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Drachen Jager
02-10-2012, 10:32 PM
The first few drafts of my first novel seemed awesome to me. A surefire best-seller.

Then I started to really learn about writing, I began to see more and more flaws. Each new draft I wrote never really satisfied me like the first few had. That novel failed to find representation so I started another. This time I felt it lacked... something. I studied more writing techniques, got beta readers and re-wrote it. I still wasn't satisfied, but I started sending it out to agents without much success.

I pulled it and did another major re-write. This time agents liked it, but even so I wasn't happy. I was in the middle of a re-write when my agent signed me. She wanted to send it off to publishers right away. I wondered, because I knew it was missing something, but deferred to her experience.

The first round went okay. Several rejections, but one editor gave me two pages of notes.

So I took those notes, and the re-write I'd been working on before and spent three months gutting and re-finishing the novel. Now, for the first time in a long time I feel like I actually have a great manuscript on my hands. It doesn't have that 'missing something' feeling like it did in the past. I really feel like it could go somewhere, but frankly that scares the hell out of me. I've learned not to get my hopes up too high.

For those of you who are successfully published. Can you tell when it's right? Does feeling right in your gut correlate in any way to finding success with publishers and audiences?

Phaeal
02-10-2012, 10:36 PM
I knew in my gut that when I pulled my last MS from query status and rewrote it that THIS time I'd gotten it right.

Next time I'll listen to those pesky niggling doubts right away.

Jamesaritchie
02-10-2012, 11:33 PM
For those of you who are successfully published. Can you tell when it's right? Does feeling right in your gut correlate in any way to finding success with publishers and audiences?

No, I can't tell when it's right. If I could, I'd never receive a rejection. I can. however, tell when it's about as good as I can reasonably make it without falling into the Perfectionism Trap.

After this, it's up to editors to judge how good or bad, right or wrong, it is.

Libbie
02-11-2012, 06:21 AM
Yes, I can tell when it's right (bearing in mind that everybody will have a different opinion of every work -- what strikes me as right may not strike an agent or editor or reader as right. You just do the best you can.) I don't like to let my internal alarm stop me from progressing on my books, though, so when I write something I feel isn't right, I stick a note in it that says "FIX THIS!" or "THIS IS WEAK!" or something to that effect, so I can rework it during revisions and make it right.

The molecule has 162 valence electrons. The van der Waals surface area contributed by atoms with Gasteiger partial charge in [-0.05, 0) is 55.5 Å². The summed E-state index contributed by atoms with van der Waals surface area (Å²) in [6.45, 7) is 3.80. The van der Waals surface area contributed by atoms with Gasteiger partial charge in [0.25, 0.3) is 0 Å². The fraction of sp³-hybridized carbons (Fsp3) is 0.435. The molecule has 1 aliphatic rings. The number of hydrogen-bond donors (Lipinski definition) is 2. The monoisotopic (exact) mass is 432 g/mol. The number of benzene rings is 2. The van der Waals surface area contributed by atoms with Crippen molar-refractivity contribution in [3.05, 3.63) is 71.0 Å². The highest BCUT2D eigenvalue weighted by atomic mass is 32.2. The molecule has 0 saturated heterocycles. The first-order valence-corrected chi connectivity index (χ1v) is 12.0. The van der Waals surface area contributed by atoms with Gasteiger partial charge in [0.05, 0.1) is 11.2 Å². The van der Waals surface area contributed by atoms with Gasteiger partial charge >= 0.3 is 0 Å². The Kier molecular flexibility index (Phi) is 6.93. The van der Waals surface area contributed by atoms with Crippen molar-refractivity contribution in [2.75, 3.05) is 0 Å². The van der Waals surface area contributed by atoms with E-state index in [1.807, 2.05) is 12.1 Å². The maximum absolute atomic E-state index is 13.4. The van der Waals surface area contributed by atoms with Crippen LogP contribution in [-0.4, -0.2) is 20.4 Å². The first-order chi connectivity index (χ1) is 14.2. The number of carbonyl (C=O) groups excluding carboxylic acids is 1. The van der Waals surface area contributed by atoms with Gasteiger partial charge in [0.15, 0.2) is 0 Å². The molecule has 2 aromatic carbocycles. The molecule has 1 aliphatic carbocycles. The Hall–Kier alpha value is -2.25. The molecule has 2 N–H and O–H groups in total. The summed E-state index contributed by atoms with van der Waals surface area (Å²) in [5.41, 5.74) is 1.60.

blacbird
02-11-2012, 10:17 AM
No.

Nothing I've ever submitted anywhere has been "right", by the judgment of editors and agents.

So obviously I have no right to determine what's "right".

caw

Kitty27
02-11-2012, 11:35 AM
Yes,I can.

When it's shining like a pair of new Dayton rims and just chock full of swag,I know it's done. It's a hard feeling to describe but it's just that moment when have polished,sweated,cried, and driven yourself half mad(or is it just me?) and know you've done everything humanly possible to the novel,that this is IT.

gothicangel
02-11-2012, 12:32 PM
When I start writing a WIP, everything is wonderful, shiny and right. Then as I get stuck into editing I just can't tell anymore [there right now.]

I've come to the conclusion that the best I can do is write 'right' for myself. I'll just let the professionals decide if it's 'right' for publication.

BethS
02-11-2012, 07:15 PM
I know in my gut when I've nailed it.

But that doesn't mean every reader (including agents and editors) will get that same tingle.

Writing/reading/selling is a very subjective business.

That said, if you've really done well with it, then at least a fair percentage of professionals will recognize the quality.

BethS
02-11-2012, 07:17 PM
When I start writing a WIP, everything is wonderful, shiny and right. Then as I get stuck into editing I just can't tell anymore [there right now.]



Interesting, because it's the exact opposite for me. The initial words on the page rarely sing, but when I revise, that's when the story comes to life.

I've long since come to the conclusion that I'm a far better rewriter than writer. :)

jaksen
02-11-2012, 07:33 PM
I often think it's right, perfect, splendid and oh-my-God it can't get any better!

But then the editor rejects it, so I was wrong.

I've been right, though, enough times to feel fairly confident about my writing.

But I still get it wrong sometimes.

DeleyanLee
02-11-2012, 07:40 PM
The first thing my betas look for is: What story is on the page?

That's how I know whether or not I got it "right" or not because what "right" means, to me, that the story I had in my head got onto the page.

Now, whether or not that makes the story saleable, I don't know. The one story I finished recently, I sold (AW Anthology--now available on Amazon & Createspace ;)), so I'm guessing that it isn't a bad way for me to work.

YMMV, of course.

JanDarby
02-11-2012, 07:55 PM
I can tell when the WRITING is right, but not so much whether the STORY is right. The former is fairly objective, but the latter is just impossibly subjective.